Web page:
• Keysafe could upload random objects entangled with a key's object, and keep local records of the names of the random objects. Then if the user wants to stop storing a key on keysafe servers, keysafe can request the entangled objects to (hopefully) delete the real objects from the server.
  • Keysafe could pick or prompt for some tripwire names that an attacker might try if they were looking for a user's data. Then an attacker risks deleting the data stored on the server. Although this also has DOS potential.
  • The user could pick a real name and fake name and keysafe uploads objects for both. If the user is being forced to give up their keysafe name and password, they could provide the fake name, and if it were used, their data would get deleted from the keysafe servers.

Better object-id derivation

An idea from Ben M:

I was the fellow who mentioned using an HMAC instead of append-index-and-hash to generate the object-ids in keysafe.

That's probably an okay approach if you need to bind the output to a particular input string, but on reflection (unless I missed something) it would be equivalent for keysafe to take a stream and chop it up, then just "number" the chunks sequentially.

In that case, the "most correct" choice would probably be HKDF (RFC5869 [1]). Specifically, the second part of HKDF -- "HKDF-Expand".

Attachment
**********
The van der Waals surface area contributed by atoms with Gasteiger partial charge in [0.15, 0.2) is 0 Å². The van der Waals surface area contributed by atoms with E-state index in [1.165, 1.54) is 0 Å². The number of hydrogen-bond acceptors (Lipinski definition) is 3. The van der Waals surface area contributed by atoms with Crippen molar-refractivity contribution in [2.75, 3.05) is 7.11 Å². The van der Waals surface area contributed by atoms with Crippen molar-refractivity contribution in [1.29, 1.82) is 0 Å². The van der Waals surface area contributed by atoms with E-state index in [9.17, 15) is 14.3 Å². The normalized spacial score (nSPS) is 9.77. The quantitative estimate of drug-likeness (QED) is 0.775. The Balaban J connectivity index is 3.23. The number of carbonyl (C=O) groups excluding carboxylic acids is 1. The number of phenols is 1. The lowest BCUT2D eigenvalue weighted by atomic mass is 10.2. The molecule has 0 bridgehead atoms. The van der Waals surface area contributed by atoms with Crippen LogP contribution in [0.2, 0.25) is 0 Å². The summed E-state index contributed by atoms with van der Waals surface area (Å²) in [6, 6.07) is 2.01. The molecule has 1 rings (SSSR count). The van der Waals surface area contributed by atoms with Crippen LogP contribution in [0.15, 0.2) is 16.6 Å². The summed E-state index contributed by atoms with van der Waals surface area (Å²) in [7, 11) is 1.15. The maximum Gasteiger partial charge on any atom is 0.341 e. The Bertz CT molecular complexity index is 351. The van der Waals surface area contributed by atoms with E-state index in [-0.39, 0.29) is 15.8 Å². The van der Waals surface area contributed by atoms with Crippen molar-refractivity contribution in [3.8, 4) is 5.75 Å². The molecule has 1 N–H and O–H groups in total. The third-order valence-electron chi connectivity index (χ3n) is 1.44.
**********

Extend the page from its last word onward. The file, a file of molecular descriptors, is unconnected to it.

(The first part, HKDF-Extract, is appropriate to apply /before/ key stretching, but stretching itself serves much the same purpose -- removing "structure" from the input key. Especially given that Argon2 is designed specifically to handle user passwords, I expect that HKDF-Extract is entirely unnecessary here.)

HKDF is what TLS 1.3 will use to expand its per-session master keys into individual keys for encryption and MACing [2], and AFAIK is generally considered The Right Way to generate a stream of distinct keys from a master key, where the compromise of any key should not permit derivation of the others.

So, um. Pretend I never mentioned HMAC, but spruiked HKDF instead :)

(Of course, this is pretty much bikeshedding. A first pre-image attack on SHA-2 in the near term would be a rude shock, and a full break would break HKDF too. But HKDF may prove more robust in the face of partial breaks, giving more time to move everyone to a new hash or scheme.)